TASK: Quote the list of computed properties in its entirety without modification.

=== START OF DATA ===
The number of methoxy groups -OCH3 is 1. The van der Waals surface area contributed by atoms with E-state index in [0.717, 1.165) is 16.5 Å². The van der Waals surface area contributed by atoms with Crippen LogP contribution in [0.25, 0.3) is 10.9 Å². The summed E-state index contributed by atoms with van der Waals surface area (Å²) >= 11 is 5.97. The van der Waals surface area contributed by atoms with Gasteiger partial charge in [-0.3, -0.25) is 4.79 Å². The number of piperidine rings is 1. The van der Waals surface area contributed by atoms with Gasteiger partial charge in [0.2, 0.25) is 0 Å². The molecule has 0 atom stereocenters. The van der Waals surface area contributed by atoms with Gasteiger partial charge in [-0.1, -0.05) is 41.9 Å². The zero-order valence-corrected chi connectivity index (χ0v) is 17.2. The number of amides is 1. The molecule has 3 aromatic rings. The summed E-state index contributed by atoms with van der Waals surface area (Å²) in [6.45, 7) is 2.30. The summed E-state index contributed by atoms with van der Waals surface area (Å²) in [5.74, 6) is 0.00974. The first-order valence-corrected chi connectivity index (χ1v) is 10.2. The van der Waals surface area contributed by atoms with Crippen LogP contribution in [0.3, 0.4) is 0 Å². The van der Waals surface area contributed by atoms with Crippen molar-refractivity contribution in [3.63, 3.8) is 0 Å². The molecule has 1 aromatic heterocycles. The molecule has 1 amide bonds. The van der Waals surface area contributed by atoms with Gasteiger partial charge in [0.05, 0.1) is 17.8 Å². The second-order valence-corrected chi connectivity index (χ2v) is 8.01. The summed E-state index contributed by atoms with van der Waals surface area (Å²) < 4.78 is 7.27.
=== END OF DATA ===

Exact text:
The number of methoxy groups -OCH3 is 1. The van der Waals surface area contributed by atoms with E-state index in [0.717, 1.165) is 16.5 Å². The van der Waals surface area contributed by atoms with Crippen LogP contribution in [0.25, 0.3) is 10.9 Å². The summed E-state index contributed by atoms with van der Waals surface area (Å²) >= 11 is 5.97. The van der Waals surface area contributed by atoms with Gasteiger partial charge in [-0.3, -0.25) is 4.79 Å². The number of piperidine rings is 1. The van der Waals surface area contributed by atoms with Gasteiger partial charge in [0.2, 0.25) is 0 Å². The molecule has 0 atom stereocenters. The van der Waals surface area contributed by atoms with Gasteiger partial charge in [-0.1, -0.05) is 41.9 Å². The zero-order valence-corrected chi connectivity index (χ0v) is 17.2. The number of amides is 1. The molecule has 3 aromatic rings. The summed E-state index contributed by atoms with van der Waals surface area (Å²) in [6.45, 7) is 2.30. The summed E-state index contributed by atoms with van der Waals surface area (Å²) in [5.74, 6) is 0.00974. The first-order valence-corrected chi connectivity index (χ1v) is 10.2. The van der Waals surface area contributed by atoms with Crippen LogP contribution in [0.3, 0.4) is 0 Å². The van der Waals surface area contributed by atoms with Crippen molar-refractivity contribution in [3.63, 3.8) is 0 Å². The molecule has 1 aromatic heterocycles. The molecule has 1 amide bonds. The van der Waals surface area contributed by atoms with Gasteiger partial charge in [0.05, 0.1) is 17.8 Å². The second-order valence-corrected chi connectivity index (χ2v) is 8.01. The summed E-state index contributed by atoms with van der Waals surface area (Å²) < 4.78 is 7.27.